Even if you carefully structure your training to create digestible learning sessions, research shows that new learning can sometimes interfere with previously learned content. Today’s material can crowd out yesterday’s, impairing the long-term memory of one or both of the topics.
The good news is that a simple addition to your workplace learning program can prevent this type of interference and help solidify learners’ newly acquired skills.
Psychologists at Tel-Aviv University explored whether a small intervention could prevent “interference” when learning two new skills within close proximity. They divided subjects into two groups – a control and an experimental group.
Both groups were taught a computer-based task and given time to practice. The next day, the control group was taught a second task, similar to first. After practicing the new task, they were asked to perform the task they’d learned the previous day.
As expected, their performance on first task plummeted, dropping by an average of approximately 30%, after being trained on the second task.
The experimental group underwent a similar regimen, but with one crucial difference: On the second day, they were told to briefly practice the task they’d already learned first. Then they were taught the new task. And after that, they were tested on the first task.
This design — first practice the old task, then learn the new one — headed off the performance decline and protected them from the interference that the control group had experienced.
It gets better: A month later, the two groups were tested again on both tasks. They found that the experimental group was able to perform both tasks at a higher level than the control group, who still showed the effects of the learning interference.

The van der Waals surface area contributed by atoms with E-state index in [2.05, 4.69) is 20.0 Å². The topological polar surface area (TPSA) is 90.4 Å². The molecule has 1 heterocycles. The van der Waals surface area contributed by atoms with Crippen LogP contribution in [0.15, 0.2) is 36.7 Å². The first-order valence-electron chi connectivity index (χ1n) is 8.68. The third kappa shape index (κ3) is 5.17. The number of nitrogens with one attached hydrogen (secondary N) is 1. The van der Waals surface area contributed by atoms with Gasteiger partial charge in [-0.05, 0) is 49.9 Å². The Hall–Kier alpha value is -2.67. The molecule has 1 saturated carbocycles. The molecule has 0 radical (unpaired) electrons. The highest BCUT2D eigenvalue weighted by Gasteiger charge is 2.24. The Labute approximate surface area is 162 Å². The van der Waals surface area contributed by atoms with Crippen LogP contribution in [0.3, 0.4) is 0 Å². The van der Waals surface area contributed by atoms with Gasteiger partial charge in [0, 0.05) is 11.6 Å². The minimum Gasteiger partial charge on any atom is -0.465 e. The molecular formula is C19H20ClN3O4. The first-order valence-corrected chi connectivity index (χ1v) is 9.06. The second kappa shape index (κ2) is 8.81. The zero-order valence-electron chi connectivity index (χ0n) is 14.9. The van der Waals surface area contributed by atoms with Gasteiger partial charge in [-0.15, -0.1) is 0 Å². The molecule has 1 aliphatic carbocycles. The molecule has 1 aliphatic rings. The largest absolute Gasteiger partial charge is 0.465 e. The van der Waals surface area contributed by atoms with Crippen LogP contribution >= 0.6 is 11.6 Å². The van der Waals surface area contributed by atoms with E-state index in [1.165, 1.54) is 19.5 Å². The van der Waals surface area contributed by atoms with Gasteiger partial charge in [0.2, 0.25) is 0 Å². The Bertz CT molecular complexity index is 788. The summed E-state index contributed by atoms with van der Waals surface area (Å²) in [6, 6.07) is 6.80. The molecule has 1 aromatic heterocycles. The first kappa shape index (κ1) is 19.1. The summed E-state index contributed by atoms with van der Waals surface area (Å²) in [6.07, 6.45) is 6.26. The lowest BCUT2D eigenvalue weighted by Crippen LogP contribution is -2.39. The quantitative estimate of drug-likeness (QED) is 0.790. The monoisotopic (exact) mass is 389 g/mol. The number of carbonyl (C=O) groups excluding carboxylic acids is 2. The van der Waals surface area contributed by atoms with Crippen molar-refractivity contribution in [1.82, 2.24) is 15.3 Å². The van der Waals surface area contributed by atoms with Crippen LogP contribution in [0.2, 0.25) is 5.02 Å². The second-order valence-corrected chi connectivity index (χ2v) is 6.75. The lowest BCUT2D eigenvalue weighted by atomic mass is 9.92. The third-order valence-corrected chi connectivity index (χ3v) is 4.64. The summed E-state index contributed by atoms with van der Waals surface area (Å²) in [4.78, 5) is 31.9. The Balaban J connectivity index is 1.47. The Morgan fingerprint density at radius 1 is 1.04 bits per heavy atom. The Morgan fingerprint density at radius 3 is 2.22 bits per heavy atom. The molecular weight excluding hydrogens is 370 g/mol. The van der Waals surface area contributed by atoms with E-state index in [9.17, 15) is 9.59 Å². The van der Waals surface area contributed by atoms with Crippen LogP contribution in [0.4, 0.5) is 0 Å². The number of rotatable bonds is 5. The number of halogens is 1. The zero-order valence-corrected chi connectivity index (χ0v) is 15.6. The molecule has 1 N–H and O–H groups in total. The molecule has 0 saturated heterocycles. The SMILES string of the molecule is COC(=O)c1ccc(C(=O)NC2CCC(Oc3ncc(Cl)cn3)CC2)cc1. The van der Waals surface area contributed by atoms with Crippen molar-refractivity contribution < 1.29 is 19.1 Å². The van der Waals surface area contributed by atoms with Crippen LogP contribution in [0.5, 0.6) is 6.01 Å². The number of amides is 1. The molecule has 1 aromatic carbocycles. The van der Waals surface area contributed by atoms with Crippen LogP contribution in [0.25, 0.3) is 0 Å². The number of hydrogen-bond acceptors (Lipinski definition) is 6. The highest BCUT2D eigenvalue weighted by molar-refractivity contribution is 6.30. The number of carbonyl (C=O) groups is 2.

The researchers concluded, “Our research demonstrates that the brief reactivation of a single learned memory, in appropriate conditions, enables the long-term prevention of, or immunity to, future interference… [W]hen a learned memory is reactivated by a brief cue or reminder, a unique time window opens up. We utilized this knowledge to discover a mechanism that enabled long-term stabilization, and prevention of task interference…”
The takeaway from the research is clear: Before teaching your learners something new, reactivate the memory of the last thing you taught them.
For example: Suppose you’re presenting two new closing techniques to the sales team. In the first session, teach one technique and give your learners time to practice and ask questions.
When you reconvene for the next session, start with a refresher on the first technique and give people a chance to practice it again. Then move on to the second technique.
Herszage, J., & Censor, N. (2017). Memory reactivation enables long-term prevention of interference. Current Biology, 27(10), 1529-1534.
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